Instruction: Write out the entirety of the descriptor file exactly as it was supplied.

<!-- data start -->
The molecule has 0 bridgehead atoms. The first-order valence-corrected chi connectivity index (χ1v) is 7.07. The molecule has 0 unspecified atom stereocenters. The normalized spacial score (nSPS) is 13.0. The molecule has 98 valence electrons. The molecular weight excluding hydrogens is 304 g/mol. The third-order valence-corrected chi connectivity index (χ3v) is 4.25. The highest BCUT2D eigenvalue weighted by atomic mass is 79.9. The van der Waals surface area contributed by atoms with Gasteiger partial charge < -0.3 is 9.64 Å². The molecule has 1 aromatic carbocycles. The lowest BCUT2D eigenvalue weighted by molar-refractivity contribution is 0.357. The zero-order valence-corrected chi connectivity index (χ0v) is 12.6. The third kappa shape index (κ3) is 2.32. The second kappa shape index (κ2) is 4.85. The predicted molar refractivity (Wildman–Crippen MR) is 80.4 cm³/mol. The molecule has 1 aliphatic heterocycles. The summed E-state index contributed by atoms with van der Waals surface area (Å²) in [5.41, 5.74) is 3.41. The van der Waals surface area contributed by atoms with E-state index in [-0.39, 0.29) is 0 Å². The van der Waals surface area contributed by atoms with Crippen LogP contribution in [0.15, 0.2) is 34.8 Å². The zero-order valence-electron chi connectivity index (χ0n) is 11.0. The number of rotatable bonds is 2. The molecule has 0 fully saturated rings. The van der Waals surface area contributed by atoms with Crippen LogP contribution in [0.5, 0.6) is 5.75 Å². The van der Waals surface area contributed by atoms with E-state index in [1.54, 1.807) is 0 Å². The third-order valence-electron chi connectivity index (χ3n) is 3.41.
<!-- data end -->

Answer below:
The molecule has 0 bridgehead atoms. The first-order valence-corrected chi connectivity index (χ1v) is 7.07. The molecule has 0 unspecified atom stereocenters. The normalized spacial score (nSPS) is 13.0. The molecule has 98 valence electrons. The molecular weight excluding hydrogens is 304 g/mol. The third-order valence-corrected chi connectivity index (χ3v) is 4.25. The highest BCUT2D eigenvalue weighted by atomic mass is 79.9. The van der Waals surface area contributed by atoms with Gasteiger partial charge < -0.3 is 9.64 Å². The molecule has 1 aromatic carbocycles. The lowest BCUT2D eigenvalue weighted by molar-refractivity contribution is 0.357. The zero-order valence-corrected chi connectivity index (χ0v) is 12.6. The third kappa shape index (κ3) is 2.32. The second kappa shape index (κ2) is 4.85. The predicted molar refractivity (Wildman–Crippen MR) is 80.4 cm³/mol. The molecule has 1 aliphatic heterocycles. The summed E-state index contributed by atoms with van der Waals surface area (Å²) in [5.41, 5.74) is 3.41. The van der Waals surface area contributed by atoms with E-state index in [-0.39, 0.29) is 0 Å². The van der Waals surface area contributed by atoms with Crippen LogP contribution in [0.15, 0.2) is 34.8 Å². The zero-order valence-electron chi connectivity index (χ0n) is 11.0. The number of rotatable bonds is 2. The molecule has 0 fully saturated rings. The van der Waals surface area contributed by atoms with Crippen LogP contribution in [0.5, 0.6) is 5.75 Å². The van der Waals surface area contributed by atoms with E-state index in [1.54, 1.807) is 0 Å². The third-order valence-electron chi connectivity index (χ3n) is 3.41.